CLOUGH of Plas Clough, Glan-y-wern, Bathafarn, and Hafodunos (18th and 19th century).

During the 17th century the descendants of Sir Richard Clough lived quietly in Denbighshire, providing the county with successive sheriffs and the county town with successive aldermen. Towards the middle of the 18th century a fresh accession of ambition and business ability enabled them to absorb through marriage or purchase the estates of the Thelwalls of Bathafarn, the Powells of Glan-y-wern, and the Lloyds of Hafodunos, and so to provide for a succession of enormous families, several members in each generation going up to the universities and achieving some local eminence in clerical, legal, or military circles. Of the thirteen children of HUGH CLOUGH (1709 - 1760), three followed him to Oxford and one, HUGH CLOUGH (born 1746) went to Cambridge and became Fellow of King's, a friend of Cowper and Hayley, and himself a minor poet, but died young. The youngest, ROGER (BUTLER) CLOUGH (1759 - 1833), after leaving Oxford, m. Anne Jemima Butler of Warminghurst, Sussex (sister and coheiress of his elder brother's wife and — descended from the Dolbens of Segrwyd), coupling her name with his own. Presented to a Sussex living, he exchanged it for Gwyddelwern (1791), then Corwen (1797), and sold her Sussex estate to buy Bathafarn in his own county. He was made a canon of S. Asaph in 1793, a J.P. c. 1794, and a common councillor of Denbigh in 1802. As magistrates he and his brother and fellow- canon Rev. TOMAS CLOUGH (1756 - 1814) — alderman (1794), and later rector (1797) of Denbigh — took vigorous action in putting down serious riots in the town against methods of raising the local militia for the French war (1795). His flair for business appears in his work from 1792 as an agricultural improver — much praised by Gwallter Mechain (Walter Davies) and recognized by the gold medal of the Society of Arts (1807) — on his farm of Eriviat and the Bathafarn estate, and also in his association with David Mason (Ystrad Uchaf), Rev. J. Lloyd Jones (Plas Madoc), and his own nephew and son-in-law Richard Butler Clough (whose wife Catherine inspired the dedication of Old Colwyn church, near the family seat of Plas Min-y-don) to found at Denbigh (c. 1794) one of the pioneer banks of North Wales. Its failure during the slump of 1814 involved the sale of other industrial properties in which the partners had invested, and the payment in full of the creditors (1822) meant a heavy drain on Clough's inherited fortune and that of his wife. Luckily most of their ten children were already started on professional careers or prosperously married; the second son, JAMES BUTLER CLOUGH (1784 - 1844), set up as a cotton merchant in Liverpool, and acquired vicarious fame through his two children ARTHUR HUGH CLOUGH (1819 - 1861), the poet, and ANNE JEMIMA CLOUGH (1820 - 1892), pioneer of women's education and first principal of Newnham, both of whom resided for a time at Min-y-don (now destroyed).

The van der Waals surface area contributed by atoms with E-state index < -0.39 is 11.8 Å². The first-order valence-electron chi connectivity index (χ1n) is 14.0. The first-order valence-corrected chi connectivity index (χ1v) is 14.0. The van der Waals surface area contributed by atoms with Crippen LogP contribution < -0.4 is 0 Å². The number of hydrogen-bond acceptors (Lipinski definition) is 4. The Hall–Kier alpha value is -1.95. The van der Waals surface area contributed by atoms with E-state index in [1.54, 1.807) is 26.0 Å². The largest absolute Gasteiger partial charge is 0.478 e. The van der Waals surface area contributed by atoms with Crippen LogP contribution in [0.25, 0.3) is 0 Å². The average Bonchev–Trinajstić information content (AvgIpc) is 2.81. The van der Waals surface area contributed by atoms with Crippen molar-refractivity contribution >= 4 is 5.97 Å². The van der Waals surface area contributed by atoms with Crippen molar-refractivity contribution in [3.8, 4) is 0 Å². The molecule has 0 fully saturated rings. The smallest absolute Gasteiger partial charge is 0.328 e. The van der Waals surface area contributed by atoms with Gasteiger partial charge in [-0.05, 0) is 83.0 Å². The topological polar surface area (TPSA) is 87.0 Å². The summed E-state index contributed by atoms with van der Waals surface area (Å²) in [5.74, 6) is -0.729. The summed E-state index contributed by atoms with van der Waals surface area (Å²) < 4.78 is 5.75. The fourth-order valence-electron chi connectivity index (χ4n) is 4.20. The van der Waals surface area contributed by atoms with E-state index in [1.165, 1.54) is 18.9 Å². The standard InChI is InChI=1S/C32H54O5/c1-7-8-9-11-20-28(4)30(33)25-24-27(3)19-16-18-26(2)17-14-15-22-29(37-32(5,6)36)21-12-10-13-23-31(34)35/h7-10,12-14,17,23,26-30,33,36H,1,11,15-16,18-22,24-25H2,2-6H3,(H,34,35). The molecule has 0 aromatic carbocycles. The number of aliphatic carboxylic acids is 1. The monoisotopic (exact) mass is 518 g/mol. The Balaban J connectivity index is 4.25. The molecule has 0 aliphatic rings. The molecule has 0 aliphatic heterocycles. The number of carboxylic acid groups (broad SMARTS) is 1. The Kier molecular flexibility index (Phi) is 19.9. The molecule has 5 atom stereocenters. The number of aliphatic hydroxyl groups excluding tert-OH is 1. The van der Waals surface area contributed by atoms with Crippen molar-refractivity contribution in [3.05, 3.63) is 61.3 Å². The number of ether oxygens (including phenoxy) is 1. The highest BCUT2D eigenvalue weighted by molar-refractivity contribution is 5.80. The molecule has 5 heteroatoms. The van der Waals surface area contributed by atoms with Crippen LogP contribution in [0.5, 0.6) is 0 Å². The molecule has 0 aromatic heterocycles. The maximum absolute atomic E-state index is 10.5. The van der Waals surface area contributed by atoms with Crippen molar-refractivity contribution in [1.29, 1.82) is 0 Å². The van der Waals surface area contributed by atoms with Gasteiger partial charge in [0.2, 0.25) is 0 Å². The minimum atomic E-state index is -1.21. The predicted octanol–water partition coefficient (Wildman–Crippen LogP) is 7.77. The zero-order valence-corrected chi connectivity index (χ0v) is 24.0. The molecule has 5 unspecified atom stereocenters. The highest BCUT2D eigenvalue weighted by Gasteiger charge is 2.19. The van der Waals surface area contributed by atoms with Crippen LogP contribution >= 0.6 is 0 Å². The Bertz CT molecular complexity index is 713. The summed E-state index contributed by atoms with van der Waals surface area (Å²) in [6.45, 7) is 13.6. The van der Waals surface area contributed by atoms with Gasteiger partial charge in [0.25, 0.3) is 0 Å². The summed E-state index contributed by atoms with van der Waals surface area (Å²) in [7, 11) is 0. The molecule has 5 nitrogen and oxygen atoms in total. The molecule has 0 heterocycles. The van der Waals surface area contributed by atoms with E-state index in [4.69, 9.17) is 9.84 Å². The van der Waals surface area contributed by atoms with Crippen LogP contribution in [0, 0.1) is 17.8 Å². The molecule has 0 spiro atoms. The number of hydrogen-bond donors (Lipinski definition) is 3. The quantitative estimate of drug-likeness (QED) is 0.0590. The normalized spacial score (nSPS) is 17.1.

On the brief connection with Hafodunos, see under John Lloyd (1749 - 1815).

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Published date: 1959

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